Topics: COVID-19, Existentialism, Research
I assure you, I have been affected by this pandemic more than most. I am in a demographic that can experience deleterious effects from this virus. I have had friends and family affected directly. I have classmates that are struggling to survive. This is no hoax: it's real.
My precautions are beyond anal.
I worked in cleanrooms in the semiconductor industry, the most stringent being Class 1. The old criteria meant 0.5 microns of particles per cubic feet of air. (The newest guidelines were adopted in 2001, metric and still pretty stringent.) Each employee passed through air showers to push off any particulates from their clothing. Smokers are encouraged not to indulge, and cologne was prohibited - smoke and scent are particles. We then put our street garb in a locker, putting on green hospital gowns and fab shoes that never left the site. Then we donned cleanroom gowns - "bunny suits" - before going into the alien, HEPA-filtered environment, protecting it from any hair, skin, sweat, or dirt we could shed that would inhibit the functionality of integrated circuits. I tried to drink as little water as possible before going on the floor. Going to the bathroom, or lunch was a pain.
I have developed a unique protocol for assaulting what used to be trivial things like getting the mail, mowing the lawn - grass grows as rains fall during pandemics - or, going to the grocers for supplies.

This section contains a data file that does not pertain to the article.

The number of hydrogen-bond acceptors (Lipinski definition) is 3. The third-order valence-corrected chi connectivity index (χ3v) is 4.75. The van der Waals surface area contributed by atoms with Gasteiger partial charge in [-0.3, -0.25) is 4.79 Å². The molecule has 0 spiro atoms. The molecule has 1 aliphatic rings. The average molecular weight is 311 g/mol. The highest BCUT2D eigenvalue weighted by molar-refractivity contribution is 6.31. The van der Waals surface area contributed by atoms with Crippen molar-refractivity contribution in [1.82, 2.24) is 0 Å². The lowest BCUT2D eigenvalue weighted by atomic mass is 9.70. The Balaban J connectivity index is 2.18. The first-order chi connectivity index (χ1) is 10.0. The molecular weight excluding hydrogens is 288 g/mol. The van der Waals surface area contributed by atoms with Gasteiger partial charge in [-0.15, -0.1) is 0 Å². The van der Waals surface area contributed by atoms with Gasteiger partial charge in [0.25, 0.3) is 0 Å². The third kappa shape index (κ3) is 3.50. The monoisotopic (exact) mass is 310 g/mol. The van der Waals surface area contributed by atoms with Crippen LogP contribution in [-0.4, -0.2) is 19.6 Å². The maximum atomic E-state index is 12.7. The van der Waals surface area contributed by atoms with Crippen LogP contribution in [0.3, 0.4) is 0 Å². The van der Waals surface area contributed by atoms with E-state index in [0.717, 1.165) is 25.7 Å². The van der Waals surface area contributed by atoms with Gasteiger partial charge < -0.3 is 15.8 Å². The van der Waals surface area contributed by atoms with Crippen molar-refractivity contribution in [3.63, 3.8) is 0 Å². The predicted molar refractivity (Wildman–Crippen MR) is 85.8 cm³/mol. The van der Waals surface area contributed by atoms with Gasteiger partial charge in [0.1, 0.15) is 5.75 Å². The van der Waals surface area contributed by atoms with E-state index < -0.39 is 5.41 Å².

1. I fashioned a mask from my father's handkerchiefs and rubber bands per the CDC guidelines. (I now have a collection of 5).
2. I use cloth/rubber work gloves for mowing as the rubber is tactile enough for me to operate equipment and pay for items at the grocery store.
3. After I enter the house, I immediately put all clothing - including my gloves - in the washer. I proceed to the shower.
The confluence of misinformation and infectious disease isn’t unique to COVID-19. Misinformation contributed to the spread of the Ebola epidemic in West Africa, and it plagues efforts to educate the public on the importance of vaccinating against measles. But when it comes to COVID-19, the pandemic has come to be defined by a tsunami of persistent misinformation to the public on everything from the utility of masks and the efficacy of school closures, to the wisdom behind social distancing, and even the promise of untested remedies. According to a study published by the National Bureau of Economic Research, areas of the country exposed to television programming that downplayed the severity of the pandemic saw greater numbers of cases and deaths—because people didn’t follow public health precautions.
In the United States, misinformation spread by elements of the media, by public leaders, and by individuals with large social media platforms has contributed to a disproportionately large share of COVID-19 burden: we house 4 percent of the global population but account for 22 percent of global COVID-19 deaths. With winter around the corner and people spending more time indoors, it is more imperative than ever that we counter misinformation and clearly communicate risks to the public; in addition, as we await the arrival of a vaccine, it is equally important to arm the public with facts. We have work to do: a recent poll found that just half of the American public plans to get a COVID-19 vaccine.
COVID Misinformation Is Killing People - This “infodemic” has to stop
Amir Bagherpour, Ali Nouri, Scientific American